03 January 2016

2015: a life-changing year

I started 2015 in England, finished it in Wales, and in between there were New Zealand, the United States and Nicaragua – an interesting year, to say the least, and a life-changing one for me!

My lovely friend Sarah was kind enough to let me board with her during the six months I spent in Cheshire and we enjoyed some lovely days out together. This was one of them: a long walk beside the River Weaver to Dutton Locks, followed by lunch at a riverside pub. (You can see more photos here.)

My favourite thing about living in Wincham, in Cheshire, was the range of places I could easily walk to and I quickly developed some favourite circular routes that took me around lakes and alongside a canal, across fields and over streams, through woodlands and along a lime avenue. This long lime avenue was one of my favourite places, for the trees, for the daffodils in the springtime, for the way its character changed with the seasons. (Great Budworth’s lime avenue features in two blogs, this one about lime avenues and this photo blog showing the changing seasons.)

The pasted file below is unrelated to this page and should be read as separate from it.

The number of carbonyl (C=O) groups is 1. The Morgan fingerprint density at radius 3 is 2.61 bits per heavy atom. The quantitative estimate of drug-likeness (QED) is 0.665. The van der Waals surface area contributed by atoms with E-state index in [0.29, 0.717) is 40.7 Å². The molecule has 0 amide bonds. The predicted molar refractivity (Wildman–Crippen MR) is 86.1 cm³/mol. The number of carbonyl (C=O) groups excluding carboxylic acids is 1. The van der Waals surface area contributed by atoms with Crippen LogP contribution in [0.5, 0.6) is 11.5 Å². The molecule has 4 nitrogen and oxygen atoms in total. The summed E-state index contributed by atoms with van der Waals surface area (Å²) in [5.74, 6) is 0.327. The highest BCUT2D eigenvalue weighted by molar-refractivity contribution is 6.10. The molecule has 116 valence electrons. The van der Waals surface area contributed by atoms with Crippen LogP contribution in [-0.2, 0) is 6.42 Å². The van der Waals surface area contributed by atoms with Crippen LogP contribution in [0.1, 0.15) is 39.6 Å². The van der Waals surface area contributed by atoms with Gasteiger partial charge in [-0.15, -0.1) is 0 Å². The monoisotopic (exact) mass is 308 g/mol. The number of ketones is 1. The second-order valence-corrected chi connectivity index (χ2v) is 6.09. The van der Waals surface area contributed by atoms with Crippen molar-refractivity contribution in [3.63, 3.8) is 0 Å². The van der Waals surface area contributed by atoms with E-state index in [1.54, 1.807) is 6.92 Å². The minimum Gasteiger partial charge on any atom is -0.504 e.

Once I had made the big decision to relocate to Britain, I headed back to New Zealand to sell my apartment,  pack up all my worldly possessions, and say goodbye to my fabulous friends and favourite places. One of the best things about my apartment in Auckland city was the view and I will never forget these amazing sunrises. (More of these stunning scenes here.)  

This is the quintessential Auckland to me, with the easily recognisable harbour bridge in the background, just a few of the huge wealth of boats lined up at Westhaven Marina, bright blue skies and a cabbage tree (Cordyline australis), albeit a cultivar, in the foreground. A walk around the harbour side and coastal beaches is always good value. (Here’s a walk I always enjoyed.)  

And so it was farewell Auckland, hello Wisconsin, for a far-too-short week-long visit with my wonderful friend Trudey and her equally wonderful husband Roy. And what an incredible week it was, with road trips across the state to visit family, to Washington Island with a group of Trudey’s lovely women friends, and a fun day out at the Bristol Renaissance Fair, plus many delightful hours spent watching these juvenile Bald Eagles. As I’m a keen birder, these were very special times for me.